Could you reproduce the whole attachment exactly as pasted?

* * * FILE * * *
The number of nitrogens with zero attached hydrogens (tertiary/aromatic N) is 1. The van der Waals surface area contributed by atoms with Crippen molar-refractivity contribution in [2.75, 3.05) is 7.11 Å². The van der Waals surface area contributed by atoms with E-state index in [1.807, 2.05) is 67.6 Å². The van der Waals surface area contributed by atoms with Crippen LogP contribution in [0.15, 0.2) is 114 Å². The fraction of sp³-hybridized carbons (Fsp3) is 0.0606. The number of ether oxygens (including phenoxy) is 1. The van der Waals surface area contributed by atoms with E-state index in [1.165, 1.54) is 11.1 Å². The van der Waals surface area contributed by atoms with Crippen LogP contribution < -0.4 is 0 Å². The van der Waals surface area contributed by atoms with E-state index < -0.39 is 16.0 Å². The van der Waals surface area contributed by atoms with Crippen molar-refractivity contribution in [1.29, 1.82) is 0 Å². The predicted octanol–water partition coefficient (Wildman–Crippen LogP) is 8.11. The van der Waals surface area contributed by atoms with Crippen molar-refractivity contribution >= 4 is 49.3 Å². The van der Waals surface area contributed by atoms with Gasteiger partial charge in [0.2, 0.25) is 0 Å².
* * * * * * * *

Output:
The number of nitrogens with zero attached hydrogens (tertiary/aromatic N) is 1. The van der Waals surface area contributed by atoms with Crippen molar-refractivity contribution in [2.75, 3.05) is 7.11 Å². The van der Waals surface area contributed by atoms with E-state index in [1.807, 2.05) is 67.6 Å². The van der Waals surface area contributed by atoms with Crippen LogP contribution in [0.15, 0.2) is 114 Å². The fraction of sp³-hybridized carbons (Fsp3) is 0.0606. The number of ether oxygens (including phenoxy) is 1. The van der Waals surface area contributed by atoms with E-state index in [1.165, 1.54) is 11.1 Å². The van der Waals surface area contributed by atoms with Crippen LogP contribution < -0.4 is 0 Å². The van der Waals surface area contributed by atoms with E-state index < -0.39 is 16.0 Å². The van der Waals surface area contributed by atoms with Crippen molar-refractivity contribution in [1.29, 1.82) is 0 Å². The predicted octanol–water partition coefficient (Wildman–Crippen LogP) is 8.11. The van der Waals surface area contributed by atoms with Crippen molar-refractivity contribution >= 4 is 49.3 Å². The van der Waals surface area contributed by atoms with Gasteiger partial charge in [0.2, 0.25) is 0 Å².